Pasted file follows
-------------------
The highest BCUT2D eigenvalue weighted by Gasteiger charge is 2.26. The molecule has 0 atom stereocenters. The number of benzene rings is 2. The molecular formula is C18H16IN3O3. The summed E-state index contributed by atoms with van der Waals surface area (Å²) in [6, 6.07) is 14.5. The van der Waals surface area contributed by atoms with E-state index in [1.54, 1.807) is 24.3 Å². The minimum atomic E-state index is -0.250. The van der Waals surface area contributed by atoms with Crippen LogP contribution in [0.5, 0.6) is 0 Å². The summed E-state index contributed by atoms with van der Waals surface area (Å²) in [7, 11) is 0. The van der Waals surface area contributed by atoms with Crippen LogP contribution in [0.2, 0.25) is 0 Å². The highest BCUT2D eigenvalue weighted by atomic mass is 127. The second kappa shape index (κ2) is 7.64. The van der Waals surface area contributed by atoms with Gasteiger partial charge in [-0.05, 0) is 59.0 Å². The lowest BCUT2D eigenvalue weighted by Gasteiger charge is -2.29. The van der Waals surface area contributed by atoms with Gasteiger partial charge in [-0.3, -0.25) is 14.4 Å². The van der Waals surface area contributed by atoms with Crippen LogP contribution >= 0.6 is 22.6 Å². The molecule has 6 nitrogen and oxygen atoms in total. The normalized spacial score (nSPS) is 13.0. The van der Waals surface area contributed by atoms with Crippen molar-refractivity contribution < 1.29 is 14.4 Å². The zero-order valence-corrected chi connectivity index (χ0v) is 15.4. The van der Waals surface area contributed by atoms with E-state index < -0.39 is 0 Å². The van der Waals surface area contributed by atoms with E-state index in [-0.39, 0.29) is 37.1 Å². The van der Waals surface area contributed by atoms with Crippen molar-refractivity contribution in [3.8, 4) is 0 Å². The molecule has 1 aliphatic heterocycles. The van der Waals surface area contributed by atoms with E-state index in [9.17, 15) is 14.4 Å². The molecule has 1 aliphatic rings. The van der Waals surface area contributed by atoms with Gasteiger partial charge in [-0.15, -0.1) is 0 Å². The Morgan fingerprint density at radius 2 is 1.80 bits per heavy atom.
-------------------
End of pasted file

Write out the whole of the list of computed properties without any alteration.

The highest BCUT2D eigenvalue weighted by Gasteiger charge is 2.26. The molecule has 0 atom stereocenters. The number of benzene rings is 2. The molecular formula is C18H16IN3O3. The summed E-state index contributed by atoms with van der Waals surface area (Å²) in [6, 6.07) is 14.5. The van der Waals surface area contributed by atoms with E-state index in [1.54, 1.807) is 24.3 Å². The minimum atomic E-state index is -0.250. The van der Waals surface area contributed by atoms with Crippen LogP contribution in [0.5, 0.6) is 0 Å². The summed E-state index contributed by atoms with van der Waals surface area (Å²) in [7, 11) is 0. The van der Waals surface area contributed by atoms with Crippen LogP contribution in [0.2, 0.25) is 0 Å². The highest BCUT2D eigenvalue weighted by atomic mass is 127. The second kappa shape index (κ2) is 7.64. The van der Waals surface area contributed by atoms with Gasteiger partial charge in [-0.05, 0) is 59.0 Å². The lowest BCUT2D eigenvalue weighted by Gasteiger charge is -2.29. The van der Waals surface area contributed by atoms with Gasteiger partial charge in [-0.3, -0.25) is 14.4 Å². The van der Waals surface area contributed by atoms with Crippen LogP contribution >= 0.6 is 22.6 Å². The molecule has 6 nitrogen and oxygen atoms in total. The normalized spacial score (nSPS) is 13.0. The van der Waals surface area contributed by atoms with Crippen molar-refractivity contribution < 1.29 is 14.4 Å². The zero-order valence-corrected chi connectivity index (χ0v) is 15.4. The van der Waals surface area contributed by atoms with E-state index < -0.39 is 0 Å². The van der Waals surface area contributed by atoms with E-state index in [-0.39, 0.29) is 37.1 Å². The van der Waals surface area contributed by atoms with Crippen molar-refractivity contribution in [3.8, 4) is 0 Å². The molecule has 1 aliphatic heterocycles. The van der Waals surface area contributed by atoms with E-state index in [9.17, 15) is 14.4 Å². The molecule has 1 aliphatic rings. The van der Waals surface area contributed by atoms with Gasteiger partial charge in [-0.15, -0.1) is 0 Å². The Morgan fingerprint density at radius 2 is 1.80 bits per heavy atom.